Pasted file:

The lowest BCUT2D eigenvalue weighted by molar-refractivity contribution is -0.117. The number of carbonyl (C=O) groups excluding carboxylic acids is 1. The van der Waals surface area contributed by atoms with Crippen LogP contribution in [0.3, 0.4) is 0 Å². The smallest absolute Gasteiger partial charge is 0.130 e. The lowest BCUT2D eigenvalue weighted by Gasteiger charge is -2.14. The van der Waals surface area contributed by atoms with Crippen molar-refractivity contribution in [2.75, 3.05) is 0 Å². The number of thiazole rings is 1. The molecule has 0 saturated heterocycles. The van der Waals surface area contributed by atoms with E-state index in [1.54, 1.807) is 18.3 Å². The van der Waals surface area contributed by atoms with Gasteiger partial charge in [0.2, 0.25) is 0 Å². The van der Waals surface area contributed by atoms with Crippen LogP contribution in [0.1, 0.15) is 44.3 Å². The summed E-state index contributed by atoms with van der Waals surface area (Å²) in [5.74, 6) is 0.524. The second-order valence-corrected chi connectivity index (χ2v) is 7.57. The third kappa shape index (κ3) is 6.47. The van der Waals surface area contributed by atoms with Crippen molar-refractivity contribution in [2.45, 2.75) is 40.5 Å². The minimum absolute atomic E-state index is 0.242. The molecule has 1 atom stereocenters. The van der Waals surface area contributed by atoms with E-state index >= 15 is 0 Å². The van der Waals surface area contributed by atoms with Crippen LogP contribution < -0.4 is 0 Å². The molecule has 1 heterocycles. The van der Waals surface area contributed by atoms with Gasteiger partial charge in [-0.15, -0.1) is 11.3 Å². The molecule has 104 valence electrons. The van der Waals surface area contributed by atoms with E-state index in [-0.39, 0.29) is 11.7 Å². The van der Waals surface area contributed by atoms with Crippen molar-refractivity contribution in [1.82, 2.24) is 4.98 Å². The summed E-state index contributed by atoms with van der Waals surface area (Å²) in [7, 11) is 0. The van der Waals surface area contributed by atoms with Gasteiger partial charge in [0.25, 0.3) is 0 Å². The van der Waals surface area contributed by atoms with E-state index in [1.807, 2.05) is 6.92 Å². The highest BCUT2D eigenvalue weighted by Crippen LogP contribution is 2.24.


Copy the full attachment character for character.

The lowest BCUT2D eigenvalue weighted by molar-refractivity contribution is -0.117. The number of carbonyl (C=O) groups excluding carboxylic acids is 1. The van der Waals surface area contributed by atoms with Crippen LogP contribution in [0.3, 0.4) is 0 Å². The smallest absolute Gasteiger partial charge is 0.130 e. The lowest BCUT2D eigenvalue weighted by Gasteiger charge is -2.14. The van der Waals surface area contributed by atoms with Crippen molar-refractivity contribution in [2.75, 3.05) is 0 Å². The number of thiazole rings is 1. The molecule has 0 saturated heterocycles. The van der Waals surface area contributed by atoms with E-state index in [1.54, 1.807) is 18.3 Å². The van der Waals surface area contributed by atoms with Gasteiger partial charge in [0.2, 0.25) is 0 Å². The van der Waals surface area contributed by atoms with Crippen LogP contribution in [0.1, 0.15) is 44.3 Å². The summed E-state index contributed by atoms with van der Waals surface area (Å²) in [5.74, 6) is 0.524. The second-order valence-corrected chi connectivity index (χ2v) is 7.57. The third kappa shape index (κ3) is 6.47. The van der Waals surface area contributed by atoms with Crippen molar-refractivity contribution in [2.45, 2.75) is 40.5 Å². The minimum absolute atomic E-state index is 0.242. The molecule has 1 atom stereocenters. The van der Waals surface area contributed by atoms with E-state index >= 15 is 0 Å². The van der Waals surface area contributed by atoms with Crippen LogP contribution < -0.4 is 0 Å². The molecule has 1 heterocycles. The van der Waals surface area contributed by atoms with Gasteiger partial charge in [-0.15, -0.1) is 11.3 Å². The molecule has 104 valence electrons. The van der Waals surface area contributed by atoms with E-state index in [-0.39, 0.29) is 11.7 Å². The van der Waals surface area contributed by atoms with Crippen molar-refractivity contribution in [1.82, 2.24) is 4.98 Å². The summed E-state index contributed by atoms with van der Waals surface area (Å²) in [7, 11) is 0. The van der Waals surface area contributed by atoms with Gasteiger partial charge in [0.25, 0.3) is 0 Å². The van der Waals surface area contributed by atoms with E-state index in [1.807, 2.05) is 6.92 Å². The highest BCUT2D eigenvalue weighted by Crippen LogP contribution is 2.24.